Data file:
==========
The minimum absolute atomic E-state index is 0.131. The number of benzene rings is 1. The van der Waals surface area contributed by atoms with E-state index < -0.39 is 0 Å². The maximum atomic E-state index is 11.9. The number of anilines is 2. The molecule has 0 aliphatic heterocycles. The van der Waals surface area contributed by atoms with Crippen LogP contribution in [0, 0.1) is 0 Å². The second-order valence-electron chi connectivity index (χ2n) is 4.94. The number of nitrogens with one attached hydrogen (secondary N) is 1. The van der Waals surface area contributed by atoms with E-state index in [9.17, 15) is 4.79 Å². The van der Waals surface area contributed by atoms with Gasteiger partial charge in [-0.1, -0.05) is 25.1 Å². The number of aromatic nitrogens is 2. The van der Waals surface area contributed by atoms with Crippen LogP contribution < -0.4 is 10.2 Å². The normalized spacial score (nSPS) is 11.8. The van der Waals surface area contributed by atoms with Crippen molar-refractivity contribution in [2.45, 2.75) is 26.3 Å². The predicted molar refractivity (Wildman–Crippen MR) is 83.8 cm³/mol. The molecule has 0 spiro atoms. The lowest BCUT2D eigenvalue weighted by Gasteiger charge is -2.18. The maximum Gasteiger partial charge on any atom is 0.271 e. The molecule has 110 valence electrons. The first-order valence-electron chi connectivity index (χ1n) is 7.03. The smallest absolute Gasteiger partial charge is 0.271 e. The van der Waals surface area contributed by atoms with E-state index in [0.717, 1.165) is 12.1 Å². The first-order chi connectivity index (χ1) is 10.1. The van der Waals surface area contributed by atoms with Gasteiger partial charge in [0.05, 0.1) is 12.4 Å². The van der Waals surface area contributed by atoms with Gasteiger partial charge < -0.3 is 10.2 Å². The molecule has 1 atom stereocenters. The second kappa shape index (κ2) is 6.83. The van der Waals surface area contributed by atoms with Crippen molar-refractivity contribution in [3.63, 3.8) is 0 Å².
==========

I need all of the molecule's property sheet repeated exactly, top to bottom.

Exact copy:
The minimum absolute atomic E-state index is 0.131. The number of benzene rings is 1. The van der Waals surface area contributed by atoms with E-state index < -0.39 is 0 Å². The maximum atomic E-state index is 11.9. The number of anilines is 2. The molecule has 0 aliphatic heterocycles. The van der Waals surface area contributed by atoms with Crippen LogP contribution in [0, 0.1) is 0 Å². The second-order valence-electron chi connectivity index (χ2n) is 4.94. The number of nitrogens with one attached hydrogen (secondary N) is 1. The van der Waals surface area contributed by atoms with E-state index in [9.17, 15) is 4.79 Å². The van der Waals surface area contributed by atoms with Gasteiger partial charge in [-0.1, -0.05) is 25.1 Å². The number of aromatic nitrogens is 2. The van der Waals surface area contributed by atoms with Crippen LogP contribution < -0.4 is 10.2 Å². The normalized spacial score (nSPS) is 11.8. The van der Waals surface area contributed by atoms with Crippen molar-refractivity contribution in [2.45, 2.75) is 26.3 Å². The predicted molar refractivity (Wildman–Crippen MR) is 83.8 cm³/mol. The molecule has 0 spiro atoms. The lowest BCUT2D eigenvalue weighted by Gasteiger charge is -2.18. The maximum Gasteiger partial charge on any atom is 0.271 e. The molecule has 110 valence electrons. The first-order valence-electron chi connectivity index (χ1n) is 7.03. The smallest absolute Gasteiger partial charge is 0.271 e. The van der Waals surface area contributed by atoms with E-state index in [0.717, 1.165) is 12.1 Å². The first-order chi connectivity index (χ1) is 10.1. The van der Waals surface area contributed by atoms with Gasteiger partial charge in [0.05, 0.1) is 12.4 Å². The van der Waals surface area contributed by atoms with Gasteiger partial charge < -0.3 is 10.2 Å². The molecule has 1 atom stereocenters. The second kappa shape index (κ2) is 6.83. The van der Waals surface area contributed by atoms with Crippen molar-refractivity contribution in [3.63, 3.8) is 0 Å².